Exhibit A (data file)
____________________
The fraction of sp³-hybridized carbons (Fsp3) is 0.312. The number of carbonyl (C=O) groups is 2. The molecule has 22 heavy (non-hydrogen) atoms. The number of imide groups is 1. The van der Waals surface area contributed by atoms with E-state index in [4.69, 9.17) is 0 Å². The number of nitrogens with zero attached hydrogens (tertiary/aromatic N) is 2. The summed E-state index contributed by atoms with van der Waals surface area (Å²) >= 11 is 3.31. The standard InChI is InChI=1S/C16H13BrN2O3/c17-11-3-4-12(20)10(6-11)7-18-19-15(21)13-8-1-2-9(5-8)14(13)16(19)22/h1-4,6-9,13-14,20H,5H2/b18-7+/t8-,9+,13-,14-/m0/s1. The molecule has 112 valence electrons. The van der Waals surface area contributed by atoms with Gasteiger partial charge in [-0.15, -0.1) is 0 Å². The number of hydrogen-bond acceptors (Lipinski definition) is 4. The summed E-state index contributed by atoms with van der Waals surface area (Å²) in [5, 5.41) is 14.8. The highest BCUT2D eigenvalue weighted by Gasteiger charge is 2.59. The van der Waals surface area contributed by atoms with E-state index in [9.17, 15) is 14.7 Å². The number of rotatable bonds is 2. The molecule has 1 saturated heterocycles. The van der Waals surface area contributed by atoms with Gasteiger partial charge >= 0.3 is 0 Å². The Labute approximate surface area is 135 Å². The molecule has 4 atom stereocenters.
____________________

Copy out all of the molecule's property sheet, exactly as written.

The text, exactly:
The fraction of sp³-hybridized carbons (Fsp3) is 0.312. The number of carbonyl (C=O) groups is 2. The molecule has 22 heavy (non-hydrogen) atoms. The number of imide groups is 1. The van der Waals surface area contributed by atoms with E-state index in [4.69, 9.17) is 0 Å². The number of nitrogens with zero attached hydrogens (tertiary/aromatic N) is 2. The summed E-state index contributed by atoms with van der Waals surface area (Å²) >= 11 is 3.31. The standard InChI is InChI=1S/C16H13BrN2O3/c17-11-3-4-12(20)10(6-11)7-18-19-15(21)13-8-1-2-9(5-8)14(13)16(19)22/h1-4,6-9,13-14,20H,5H2/b18-7+/t8-,9+,13-,14-/m0/s1. The molecule has 112 valence electrons. The van der Waals surface area contributed by atoms with Gasteiger partial charge in [-0.15, -0.1) is 0 Å². The number of hydrogen-bond acceptors (Lipinski definition) is 4. The summed E-state index contributed by atoms with van der Waals surface area (Å²) in [5, 5.41) is 14.8. The highest BCUT2D eigenvalue weighted by Gasteiger charge is 2.59. The van der Waals surface area contributed by atoms with E-state index in [9.17, 15) is 14.7 Å². The number of rotatable bonds is 2. The molecule has 1 saturated heterocycles. The van der Waals surface area contributed by atoms with Gasteiger partial charge >= 0.3 is 0 Å². The Labute approximate surface area is 135 Å². The molecule has 4 atom stereocenters.